Seattle's new tax vs. its grocery stores

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pseudo3d
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Seattle's new tax vs. its grocery stores

Post by pseudo3d » April 29th, 2018, 3:55 pm

Apparently, the City of Seattle is proposing a new tax that companies with a certain revenue threshold have to pay a new tax to help out with homeless at a tune of $540 per employee per year. Naturally, some companies like Safeway are unhappy with that, and they've threatened to either raise prices or close stores if grocery stores aren't exempted. They're not alone--Fred Meyer/QFC believes that they'll be hurt, too, but it appears to shine light on how marginally profitable many of the Seattle Safeway stores really are as-is. Even if they weren't marginally profitable, I think it's a bad idea to basically incentivize cutting back employees. If the proposed tax goes through, I think that Albertsons would probably just pack up and sell their 21 stores in the city limits to independents and others, even if it looks bad.

http://q13fox.com/2018/04/27/safeway-sa ... customers/

klkla
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Re: Seattle's new tax vs. its grocery stores

Post by klkla » April 29th, 2018, 4:30 pm

The average Safeway is probably doing $20-$25 million dollars a year in sales. The tax would amount to $30,000-$40,000 per store or around .0016% of sales.

They need to stop wining. Raise prices .0016% and help the community.

Seattle is one of Safeway's more profitable markets.

storewanderer
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Re: Seattle's new tax vs. its grocery stores

Post by storewanderer » April 29th, 2018, 6:46 pm

I wonder if the $15 minimum wage has also hindered their profitability in Seattle vs. what it was, say, a few years ago... based on what I saw of Safeway in Seattle, they are charging the same prices in the city as they do out in the suburbs or rural cities in Washington.

I can tell you based on what I saw at some QFCs in Seattle, it appears there are some issues in the city stores that did not previously exist involving shrink and some other things that would absolutely hinder profitability. There seems to be more loitering, more vandalism, other things that simply used to be very rare in Seattle.

So I would not be surprised at all if Safeway is less profitable in Seattle proper than they were 5 years ago...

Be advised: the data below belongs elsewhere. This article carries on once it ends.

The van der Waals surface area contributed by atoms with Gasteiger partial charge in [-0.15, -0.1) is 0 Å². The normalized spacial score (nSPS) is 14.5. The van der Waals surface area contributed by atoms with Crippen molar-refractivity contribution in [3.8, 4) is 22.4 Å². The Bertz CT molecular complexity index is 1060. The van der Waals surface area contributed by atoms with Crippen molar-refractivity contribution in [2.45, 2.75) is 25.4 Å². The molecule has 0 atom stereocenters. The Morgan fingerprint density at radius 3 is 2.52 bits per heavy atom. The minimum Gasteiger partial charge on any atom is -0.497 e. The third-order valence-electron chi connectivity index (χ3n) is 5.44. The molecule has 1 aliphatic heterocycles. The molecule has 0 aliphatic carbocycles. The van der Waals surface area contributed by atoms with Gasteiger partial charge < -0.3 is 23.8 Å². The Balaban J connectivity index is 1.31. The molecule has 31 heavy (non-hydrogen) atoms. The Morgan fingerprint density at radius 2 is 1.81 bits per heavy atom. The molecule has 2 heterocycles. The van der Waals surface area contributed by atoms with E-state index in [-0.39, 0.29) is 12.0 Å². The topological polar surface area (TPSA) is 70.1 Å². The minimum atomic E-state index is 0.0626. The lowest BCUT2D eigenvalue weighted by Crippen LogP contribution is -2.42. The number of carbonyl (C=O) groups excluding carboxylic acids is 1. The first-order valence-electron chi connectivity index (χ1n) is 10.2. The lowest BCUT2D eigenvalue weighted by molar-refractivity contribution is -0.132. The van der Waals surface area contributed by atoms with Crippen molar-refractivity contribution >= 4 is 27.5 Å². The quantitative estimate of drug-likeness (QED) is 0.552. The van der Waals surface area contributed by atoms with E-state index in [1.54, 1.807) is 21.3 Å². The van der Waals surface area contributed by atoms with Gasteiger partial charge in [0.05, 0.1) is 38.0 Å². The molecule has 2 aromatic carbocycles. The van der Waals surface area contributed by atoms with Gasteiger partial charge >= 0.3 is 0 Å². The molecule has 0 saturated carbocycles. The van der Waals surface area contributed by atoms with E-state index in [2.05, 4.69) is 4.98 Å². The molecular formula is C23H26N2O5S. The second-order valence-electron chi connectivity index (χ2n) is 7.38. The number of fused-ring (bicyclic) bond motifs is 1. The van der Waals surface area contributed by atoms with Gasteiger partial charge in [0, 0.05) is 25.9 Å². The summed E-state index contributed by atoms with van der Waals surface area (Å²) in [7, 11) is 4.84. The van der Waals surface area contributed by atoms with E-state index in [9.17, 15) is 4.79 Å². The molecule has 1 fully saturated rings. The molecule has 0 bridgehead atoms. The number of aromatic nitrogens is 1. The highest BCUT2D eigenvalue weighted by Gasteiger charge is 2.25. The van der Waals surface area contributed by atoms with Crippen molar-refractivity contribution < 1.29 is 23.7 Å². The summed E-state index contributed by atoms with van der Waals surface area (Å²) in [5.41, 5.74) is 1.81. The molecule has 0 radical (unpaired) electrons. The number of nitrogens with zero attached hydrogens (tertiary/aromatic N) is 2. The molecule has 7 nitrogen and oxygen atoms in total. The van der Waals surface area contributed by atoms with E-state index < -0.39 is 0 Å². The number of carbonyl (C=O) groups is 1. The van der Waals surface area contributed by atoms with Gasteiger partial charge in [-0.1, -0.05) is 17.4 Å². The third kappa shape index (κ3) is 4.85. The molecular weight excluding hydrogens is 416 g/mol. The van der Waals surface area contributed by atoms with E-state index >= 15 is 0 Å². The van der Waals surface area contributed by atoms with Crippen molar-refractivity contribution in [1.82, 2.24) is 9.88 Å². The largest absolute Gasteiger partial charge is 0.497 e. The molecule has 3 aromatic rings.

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Re: Seattle's new tax vs. its grocery stores

Post by Super S » April 29th, 2018, 7:36 pm

Seattle has a lot of odd taxes that are not charged in the rest of Washington. I wouldn't be surprised if they tried to charge a tax on the air you breathe.

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Re: Seattle's new tax vs. its grocery stores

Post by storewanderer » April 29th, 2018, 10:22 pm

The reality is as costs vary from city to city, retailers have to implement zone pricing. Safeway has seemed to shy away from zone pricing in recent years but used it very heavily in the past. They seem to now use division by division pricing and have few zones within the divisions. For instance, Safeway NorCal uses the same pricing in Reno that it uses in San Francisco on everything except liquor (which is different due to it being a different state). This makes no sense, the prices are too high for Reno and probably could even be a bit higher in San Francisco.

Some retailers opt to zone price and others don't. In Seattle when I was there, McDonald's pricing was MUCH higher than elsewhere and they even had signage stating they do not participate in promotions due to higher wage costs. I get it, but the signage and such left a bad taste in my mouth. Starbucks pricing seemed to be the same in Seattle as it is outside Seattle. Rite Aid's pricing in Seattle was the highest Rite Aid pricing I've ever seen.

Safeway could just zone price up the Seattle Stores to resolve the profit issues they discuss in the article. Of course then they risk being attacked for doing that... kind of a no win situation.

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Re: Seattle's new tax vs. its grocery stores

Post by marshd1000 » April 29th, 2018, 11:12 pm

I have lived most of my life inside Seattle City Limits. I don’t think Grocers and others are being whiny. Yes, nobody like taxes. But compounding it all is a city council that has such an extremist world view that enables dysfunction and addiction. Businesses see how Seattle does not spend their money wisely. So while more taxes suck, businesses have every right to be angry as Seattle squanders their tax revenue! I am grateful that I have moved to the suburbs!

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